n 1999, Toy Story 2 blasted into theaters. The movie, which followed the efforts of toy spaceman Buzz Lightyear and his pals to find and retrieve his bestie Woody was met with near universal acclaim. Of the 163 reviewers who watched the film, all 163 marked it certified fresh on Rotten Tomatoes, a review aggregation website for film and TV.
It was a nearly impossible feat, one that has remained unmatched... until this week.
Do you know how hard it is to get a perfect Rotten Tomatoes score?
Scratch that – there’s actually lots of films with perfect Rotten Tomatoes scores. Do you know how hard it is to get a perfect Rotten Tomatoes score in the double – nay – the triple digits?
First, you have to get a crap ton of reputable reviewers from reputable publications and sites to agree.
No, you can’t use your friends or contacts, which is what some of those perfect Rotten Tomato-scored films with only five or six reviews do. You actually have to have professional reviewers who review films for a living to agree that your film is good – or, in the parlance of the Rotten Tomatoes site, “certified fresh.”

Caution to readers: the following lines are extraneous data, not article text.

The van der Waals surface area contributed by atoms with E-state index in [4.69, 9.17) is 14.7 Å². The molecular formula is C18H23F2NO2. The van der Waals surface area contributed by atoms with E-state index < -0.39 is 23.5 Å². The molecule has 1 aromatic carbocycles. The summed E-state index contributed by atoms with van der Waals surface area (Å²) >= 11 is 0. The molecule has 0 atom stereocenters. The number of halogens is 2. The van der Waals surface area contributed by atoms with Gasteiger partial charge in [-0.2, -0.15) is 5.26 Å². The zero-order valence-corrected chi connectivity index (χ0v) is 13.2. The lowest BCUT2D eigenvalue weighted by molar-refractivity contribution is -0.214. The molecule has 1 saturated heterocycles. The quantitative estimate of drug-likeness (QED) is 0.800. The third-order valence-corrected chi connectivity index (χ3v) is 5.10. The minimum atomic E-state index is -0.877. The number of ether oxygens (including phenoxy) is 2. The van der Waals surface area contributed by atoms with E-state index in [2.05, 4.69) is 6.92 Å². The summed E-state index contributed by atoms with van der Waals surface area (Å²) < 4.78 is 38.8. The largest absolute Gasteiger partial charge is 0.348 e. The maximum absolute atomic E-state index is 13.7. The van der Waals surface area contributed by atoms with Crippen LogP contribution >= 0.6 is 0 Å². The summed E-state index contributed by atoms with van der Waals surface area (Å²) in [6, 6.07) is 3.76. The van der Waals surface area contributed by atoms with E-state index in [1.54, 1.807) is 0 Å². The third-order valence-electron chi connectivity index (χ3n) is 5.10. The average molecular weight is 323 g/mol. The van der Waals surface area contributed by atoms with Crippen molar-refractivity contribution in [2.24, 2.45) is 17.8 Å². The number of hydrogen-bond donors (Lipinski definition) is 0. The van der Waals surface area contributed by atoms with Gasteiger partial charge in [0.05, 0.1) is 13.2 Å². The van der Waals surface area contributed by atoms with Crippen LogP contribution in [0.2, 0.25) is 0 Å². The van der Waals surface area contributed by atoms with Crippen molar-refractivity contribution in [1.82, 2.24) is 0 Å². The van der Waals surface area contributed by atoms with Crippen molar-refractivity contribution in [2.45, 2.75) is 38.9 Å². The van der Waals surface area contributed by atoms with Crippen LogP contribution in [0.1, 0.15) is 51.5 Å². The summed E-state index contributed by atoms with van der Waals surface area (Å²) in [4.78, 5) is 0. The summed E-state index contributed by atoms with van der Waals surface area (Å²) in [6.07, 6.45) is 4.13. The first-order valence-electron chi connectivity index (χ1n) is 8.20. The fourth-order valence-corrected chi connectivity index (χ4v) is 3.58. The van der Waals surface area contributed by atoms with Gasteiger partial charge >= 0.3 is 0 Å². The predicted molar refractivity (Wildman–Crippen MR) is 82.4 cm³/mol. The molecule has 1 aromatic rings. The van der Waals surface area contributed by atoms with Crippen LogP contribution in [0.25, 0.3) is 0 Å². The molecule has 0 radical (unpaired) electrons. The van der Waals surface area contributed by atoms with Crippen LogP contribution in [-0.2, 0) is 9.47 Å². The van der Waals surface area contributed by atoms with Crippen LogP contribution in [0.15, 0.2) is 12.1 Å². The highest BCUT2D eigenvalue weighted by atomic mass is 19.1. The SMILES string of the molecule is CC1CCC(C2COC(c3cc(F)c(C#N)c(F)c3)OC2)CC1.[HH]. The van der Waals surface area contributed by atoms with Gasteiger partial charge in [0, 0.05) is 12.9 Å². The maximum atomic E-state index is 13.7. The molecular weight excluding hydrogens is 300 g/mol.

Toy Story 3 was the second heavily reviewed film to come close to having a 100% fresh rating. 145 reviewers had watched the film and proclaimed it excellent.
That was, until Armond White, a notably finicky reviewer, tanked the score. Toy Story 3, he sniffed, “strictly celebrates consumerism.” Then again, White has never been a fan of Pixar. Of the widely celebrated Wall-E, he opined that the story was “ugly, end-of-history cynicism.”
In his slasher of a review for Toy Story 3, White revealed that he's simply not a fan of the genre.
“I admit to simply not digging the toys-come-to-life fantasy (I don’t babysit children, so I don’t have to) nor their inevitable repetition of narrative formula: the gang of animated, talking objects journey from one place to another and back–again and again.”
But even White's cold, cold heart was warmed by the new film that has a perfect 100%, certified fresh score from 165 reviewers.
Of the film’s semi-autobiographical source material, he cooed that it has an “authenticity makes the film likable.” He even had glowing words to say of the teenaged lead actress, opining, “She brings to mind the young Vanessa Redgrave’s prodigious intelligence that turns girlishness into womanliness.”
By now, you may be wondering what paragon of cinematic excellence warmed the cockles of Armond White’s cold heart…